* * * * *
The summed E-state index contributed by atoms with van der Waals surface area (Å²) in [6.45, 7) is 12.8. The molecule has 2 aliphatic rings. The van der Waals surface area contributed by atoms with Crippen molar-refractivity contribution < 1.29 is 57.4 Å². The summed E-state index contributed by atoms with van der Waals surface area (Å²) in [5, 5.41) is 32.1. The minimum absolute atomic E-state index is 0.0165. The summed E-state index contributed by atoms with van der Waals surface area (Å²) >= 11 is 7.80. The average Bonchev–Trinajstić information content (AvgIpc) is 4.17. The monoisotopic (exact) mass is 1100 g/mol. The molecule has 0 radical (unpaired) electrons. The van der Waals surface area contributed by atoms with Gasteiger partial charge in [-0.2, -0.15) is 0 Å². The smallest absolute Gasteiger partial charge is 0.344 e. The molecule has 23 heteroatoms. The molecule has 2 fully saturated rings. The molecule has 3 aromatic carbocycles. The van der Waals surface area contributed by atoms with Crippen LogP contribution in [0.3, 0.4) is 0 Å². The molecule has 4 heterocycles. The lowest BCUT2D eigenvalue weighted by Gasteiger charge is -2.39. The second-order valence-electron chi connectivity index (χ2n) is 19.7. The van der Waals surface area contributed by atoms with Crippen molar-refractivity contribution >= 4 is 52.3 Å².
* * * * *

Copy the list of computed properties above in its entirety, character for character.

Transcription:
The summed E-state index contributed by atoms with van der Waals surface area (Å²) in [6.45, 7) is 12.8. The molecule has 2 aliphatic rings. The van der Waals surface area contributed by atoms with Crippen molar-refractivity contribution < 1.29 is 57.4 Å². The summed E-state index contributed by atoms with van der Waals surface area (Å²) in [5, 5.41) is 32.1. The minimum absolute atomic E-state index is 0.0165. The summed E-state index contributed by atoms with van der Waals surface area (Å²) >= 11 is 7.80. The average Bonchev–Trinajstić information content (AvgIpc) is 4.17. The monoisotopic (exact) mass is 1100 g/mol. The molecule has 0 radical (unpaired) electrons. The van der Waals surface area contributed by atoms with Gasteiger partial charge in [-0.2, -0.15) is 0 Å². The smallest absolute Gasteiger partial charge is 0.344 e. The molecule has 23 heteroatoms. The molecule has 2 fully saturated rings. The molecule has 3 aromatic carbocycles. The van der Waals surface area contributed by atoms with Crippen LogP contribution in [0.3, 0.4) is 0 Å². The molecule has 4 heterocycles. The lowest BCUT2D eigenvalue weighted by Gasteiger charge is -2.39. The second-order valence-electron chi connectivity index (χ2n) is 19.7. The van der Waals surface area contributed by atoms with Crippen molar-refractivity contribution >= 4 is 52.3 Å².